President Obama's Upcoming Speech On The Middle East
On Thursday, President Obama makes a major address on the uprisings sweeping the Middle East and North Africa and what those events mean for the U.S. and the peace process. His comments will likely be compared to his speech in Cairo in June 2009, where he went to "seek a new beginning" in the region and the Muslim world. Since then, the U.S. military has intervened in Libya's civil war, supported protesters in Cairo and remained largely on the sidelines in Syria, Bahrain and elsewhere. The U.S. also located and killed Osama bin Laden. Opinions on what President Obama should do — and say — now vary widely. Some critics argue the president must lay out a consistent policy of support for all popular uprisings against brutal dictators. Others believe that kind of "one size fits all" approach won't work, and instead make the case for a strategy that promotes regional stability. Host Neal Conan talks with NPR Senior Foreign Editor Loren Jenkins about the many opinions on what President Obama should say in the speech.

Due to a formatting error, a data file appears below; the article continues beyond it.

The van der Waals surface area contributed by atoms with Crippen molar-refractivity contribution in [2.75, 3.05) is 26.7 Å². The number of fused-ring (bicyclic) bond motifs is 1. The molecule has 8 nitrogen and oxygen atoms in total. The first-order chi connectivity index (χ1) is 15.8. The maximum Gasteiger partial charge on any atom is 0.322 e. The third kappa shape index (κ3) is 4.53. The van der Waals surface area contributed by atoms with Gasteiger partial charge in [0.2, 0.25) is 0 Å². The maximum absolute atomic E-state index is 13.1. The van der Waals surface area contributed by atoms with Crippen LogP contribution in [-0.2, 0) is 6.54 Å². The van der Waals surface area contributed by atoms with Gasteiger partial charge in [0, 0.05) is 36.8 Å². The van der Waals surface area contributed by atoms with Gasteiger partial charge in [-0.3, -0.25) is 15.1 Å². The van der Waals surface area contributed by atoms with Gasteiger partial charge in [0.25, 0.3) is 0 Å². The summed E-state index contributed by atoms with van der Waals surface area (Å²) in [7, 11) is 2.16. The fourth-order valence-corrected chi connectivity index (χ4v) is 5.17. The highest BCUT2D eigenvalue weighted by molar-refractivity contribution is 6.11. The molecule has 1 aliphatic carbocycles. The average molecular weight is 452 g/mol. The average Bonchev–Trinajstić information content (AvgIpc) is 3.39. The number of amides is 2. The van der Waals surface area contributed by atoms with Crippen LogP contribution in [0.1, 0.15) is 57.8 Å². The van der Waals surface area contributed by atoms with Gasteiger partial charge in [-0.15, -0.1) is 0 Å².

Former N.S.A. executive Thomas Drake stands accused of being an enemy of the state — and faces charges related to espionage and revealing secret government information. Drake claims he is a whistle-blower who followed the rules and that the government is out for revenge, not justice. New Yorker writer Jane Mayer writes that while government transparency was a cornerstone of the Obama presidential campaign, the administration has waged a quiet campaign against those who they believe leak classified material. Host Neal Conan speaks with Mayer about the case against Drake, what it reveals about the N.S.A.'s domestic spying and Obama's strategy to curb leaks.
Out Of Character
Most of us want to believe that those we love or admire — our spouses, our children, our political leaders — are good, honest people. And we're taken aback when a respected mayor or political candidate, or our own husband or wife, cheats. But psychologist David DeSteno argues that a growing body of evidence shows that everyone — even the most respected among us — has the capacity to act "out of character." Neal Conan talks with DeSteno about why it's impossible to label people as "good" or "bad," and how even imperceptible factors around us can alter human behavior in unexpected ways. DeSteno co-wrote the new book, Out of Character: Surprising Truths About the Liar, Cheat Sinner (and Saint) Lurking In All Of Us.